Her problem is that she’s done nothing to deserve re-election — except possibly to be less unacceptable than Dick DeVos. Democrats will holler a lot that the former Amway, now Alticor, boss moved jobs to China.

DeVos argues that this is totally untrue. Trouble is, a charge of that sort in Michigan is somewhat like a charge of child molestation. All anyone ever remembers is that you were accused of it. My guess is that, in the end, there will be such a strong tide against the Bush administration that Jen will survive.

Incidentally, the anti-affirmative action amendment with the misleading name “Michigan Civil Rights Initiative,” will be on the ballot. Naturally, I’ll vote against it. Naturally, it’s also going to pass. You’ll never go broke overestimating the inherent bigotry and racism of white folks.

Especially white folks who need a scapegoat for their own failings. By the way, did you know I would have been a big star in the National Basketball Association if not for all those affirmative action scholarships going to black athletes? The fact that I’m 5’8” and shaped like a pear had nothing to do with it.

State of the Nation: Watch for the war to drag on, and resentment to slowly grow. Most of the experts think that it will be very hard for the Democrats to take back the U.S. House of Representatives this year, mostly because of the way the districts are drawn (gerrymandered), but I think they will.

What isn’t clear is whether this will help them — or if any Democratic leader with an agenda and some courage can be found. Actually, we need someone with the guts to tell the people that the last five years of criminality, lying and illegal, impeachable offenses have been exactly that.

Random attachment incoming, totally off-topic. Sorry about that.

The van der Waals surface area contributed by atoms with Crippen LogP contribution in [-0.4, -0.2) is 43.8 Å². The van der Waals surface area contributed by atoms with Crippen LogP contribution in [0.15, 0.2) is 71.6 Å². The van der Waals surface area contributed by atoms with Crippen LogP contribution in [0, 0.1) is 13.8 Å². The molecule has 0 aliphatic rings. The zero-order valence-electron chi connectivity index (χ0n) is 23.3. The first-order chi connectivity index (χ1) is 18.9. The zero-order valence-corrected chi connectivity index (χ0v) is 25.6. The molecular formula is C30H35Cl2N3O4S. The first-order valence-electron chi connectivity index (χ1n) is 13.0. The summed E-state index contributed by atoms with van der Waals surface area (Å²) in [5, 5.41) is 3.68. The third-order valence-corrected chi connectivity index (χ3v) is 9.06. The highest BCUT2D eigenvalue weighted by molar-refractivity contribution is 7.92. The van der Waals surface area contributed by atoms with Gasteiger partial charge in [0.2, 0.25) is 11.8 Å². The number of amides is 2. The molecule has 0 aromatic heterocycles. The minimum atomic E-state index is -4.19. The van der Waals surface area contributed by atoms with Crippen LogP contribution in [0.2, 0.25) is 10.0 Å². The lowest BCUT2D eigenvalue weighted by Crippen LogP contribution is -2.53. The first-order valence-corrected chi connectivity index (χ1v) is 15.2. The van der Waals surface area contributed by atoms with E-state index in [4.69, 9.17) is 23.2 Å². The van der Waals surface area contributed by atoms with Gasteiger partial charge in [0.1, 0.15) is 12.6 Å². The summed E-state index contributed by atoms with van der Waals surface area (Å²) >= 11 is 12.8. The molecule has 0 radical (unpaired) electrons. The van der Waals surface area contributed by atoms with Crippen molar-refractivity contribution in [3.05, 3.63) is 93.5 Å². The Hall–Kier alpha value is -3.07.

As of now, the most likely next president of the Occasionally United States is John McCain. Why? Because people feel he stands for something.

So It Goes: Last year, WUOM-FM radio (91.7) recruited me to host a new kind of daily talk show in which serious Michigan issues were discussed. But after three months, they pulled the plug on the show. They told me they felt the callers weren’t advancing the discussion. This was baffling and disheartening, for reasons quite apart from my precious ego. It was the only radio program that made an attempt to explore state issues in depth, and I’m sorry they gave up on the concept. I will, however, continue to do daily commentary and interview newsmakers on Michigan radio, at least for a while.

Jack Lessenberry opines weekly for Metro Times. Send comments to letters@metrotimes.com